Vallas and Johnson return to Women’s Mayoral Forum


Lily Lowndes

Mayoral candidates Paul Vallas and Brandon Johnson speak at the Women’s Mayoral Forum, hosted by Chicago Women Take Action Alliance, on Friday, March 10.

Mayoral candidates Paul Vallas and Brandon Johnson have been here before, only last time, there were seven other candidates with them.

The two mayoral hopefuls were back at the Chicago Temple on Saturday to talk about women’s issues in the Women’s Mayoral Forum — runoff edition — held by Chicago Women Take Action.

The candidates spoke passionately about their platforms, answering moderators Cheryl Corley and Joan Esposito’s questions while emphasizing women’s interests.

Crime has been a critical topic in the mayoral race. Forum attendee Shirley Moore said it is her number one issue.

“The crime situation is the most important to me, the safety of the community,” Moore said.

Both candidates talked about their plans for public safety.

Vallas said his safety plan includes getting rid of all of the private security on the CTA. 

Johnson continued to advocate for the same plan that he has had since the beginning of the race, “treatment, not trauma.”

He said that he would make sure that police officers are not being put in situations that they should not be. Johnson said that police officers should be able to rely on other specialists for support in responding to mental health crises.

Stacey Simon, a leader in Community Organizing and Family Issues (COFI) attended the forum with other members of her organization to hear the candidates’ stances.

“We wanted to see what the two candidates were doing,” Simon said. “What they’re gonna say, how they felt about women in the workplace and how they wanted to push for more equity for the women.”

Simon said that COFI was looking for the candidates’ plans to help push equity for the Black and brown communities.

“I think both candidates kind of spoke to what was needed and [reassured] us, the people, that they were going to do something about it,” Simon said.

Vallas spoke about how he supported Black and brown communities during his time as CEO of Chicago Public Schools (CPS). He said that he secured “$1.7 billion in contracts from Black and Latino-owned companies.”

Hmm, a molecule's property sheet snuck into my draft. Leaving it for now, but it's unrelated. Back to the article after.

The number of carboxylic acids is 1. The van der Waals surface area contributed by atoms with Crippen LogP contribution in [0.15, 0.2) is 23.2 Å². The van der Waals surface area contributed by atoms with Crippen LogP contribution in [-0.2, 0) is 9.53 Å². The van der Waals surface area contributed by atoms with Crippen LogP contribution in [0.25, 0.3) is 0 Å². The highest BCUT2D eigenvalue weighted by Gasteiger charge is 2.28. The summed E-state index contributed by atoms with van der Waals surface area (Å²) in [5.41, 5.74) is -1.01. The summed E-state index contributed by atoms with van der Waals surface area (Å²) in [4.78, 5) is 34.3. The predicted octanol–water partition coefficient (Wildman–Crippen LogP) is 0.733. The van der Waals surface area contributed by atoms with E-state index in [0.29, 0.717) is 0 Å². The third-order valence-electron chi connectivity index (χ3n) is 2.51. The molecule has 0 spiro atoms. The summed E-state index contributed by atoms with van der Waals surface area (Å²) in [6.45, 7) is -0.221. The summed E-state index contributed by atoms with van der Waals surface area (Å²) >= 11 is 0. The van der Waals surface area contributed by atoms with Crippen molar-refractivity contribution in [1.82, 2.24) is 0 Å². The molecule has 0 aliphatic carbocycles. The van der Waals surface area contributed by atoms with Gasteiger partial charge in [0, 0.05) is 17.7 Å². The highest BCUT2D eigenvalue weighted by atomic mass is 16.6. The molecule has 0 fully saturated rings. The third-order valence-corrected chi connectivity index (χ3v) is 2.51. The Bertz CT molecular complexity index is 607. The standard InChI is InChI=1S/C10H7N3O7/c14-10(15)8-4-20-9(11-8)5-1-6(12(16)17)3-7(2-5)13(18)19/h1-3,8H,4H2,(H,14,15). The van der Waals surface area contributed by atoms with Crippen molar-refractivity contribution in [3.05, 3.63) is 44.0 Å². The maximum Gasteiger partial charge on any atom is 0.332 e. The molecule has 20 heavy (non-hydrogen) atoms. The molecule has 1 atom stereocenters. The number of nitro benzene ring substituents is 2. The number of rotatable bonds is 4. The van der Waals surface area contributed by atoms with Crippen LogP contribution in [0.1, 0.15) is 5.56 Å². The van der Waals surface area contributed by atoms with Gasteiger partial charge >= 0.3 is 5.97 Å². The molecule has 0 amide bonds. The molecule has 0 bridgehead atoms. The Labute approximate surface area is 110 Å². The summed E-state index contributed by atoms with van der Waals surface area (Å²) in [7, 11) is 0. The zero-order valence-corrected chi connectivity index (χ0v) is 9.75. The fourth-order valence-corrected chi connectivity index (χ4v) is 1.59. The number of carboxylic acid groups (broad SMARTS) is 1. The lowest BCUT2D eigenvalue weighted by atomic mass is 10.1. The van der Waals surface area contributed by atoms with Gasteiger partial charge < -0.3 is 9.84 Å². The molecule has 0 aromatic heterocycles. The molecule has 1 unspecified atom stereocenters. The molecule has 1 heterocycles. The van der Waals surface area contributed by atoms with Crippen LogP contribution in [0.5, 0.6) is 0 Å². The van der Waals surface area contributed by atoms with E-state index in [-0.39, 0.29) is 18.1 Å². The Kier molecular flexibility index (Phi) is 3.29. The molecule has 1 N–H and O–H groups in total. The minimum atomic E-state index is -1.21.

The former CEO of CPS said that he used targeted marketing and worked with labor unions. He said that the model he used can be applied to the larger city budget.

Johnson said that he is looking at helping Black and brown communities by investing in education and not raising property taxes, especially in gentrified communities.

Johnson’s budget plan includes securing additional revenue from state funding. When asked what he will do if he is not able to get the needed funds, Johnson said that he would look at cutting budget inefficiencies without laying people off. He also took a short detour to insert a jab at Vallas.

The Cook County Commissioner said that Chicago needs a Democrat to build the necessary relationships with members of the state government.

“That’s going to be hard for Paul,” Johnson said. “Just will be. I mean, not that we don’t want Republicans, you get my point though.”

Vallas has been called out by Johnson and Mayor Lori Lightfoot for a 2009 interview where Vallas said he identified with the Republican party and would probably register as a Republican.

Vallas hit back at Johnson by talking about his budget proposal. He criticized the proposal for its hiring taxes, taxes on people coming into Chicago from the suburbs and high hotel and motel taxes.

“It’s not a realistic list of tax increases,” Vallas said.

Dispersed between the attacks were moments of unity. Vallas said that both he and Johnson “are in this together,” even going as far as to say they would work together no matter who ends up in the mayor’s office.

“I look forward to, you know, talking with Brandon, whether it’s as mayor, having to negotiate with the Chicago Teachers Union, or whether helping him out on the things that I fought through,” Vallas said.

Simon felt that both candidates were willing to put their differences aside for the betterment of Chicago.

“The memorable moment is, even though they were going against each other, they see a kinship of being Chicagoans,” Simon said. “That [feeling of] ‘even though we’re battling against each other for one seat, we still will back each other, whoever gets elected.’”

The runoff election will take place on Tuesday, April 4. Early voting begins on March 15.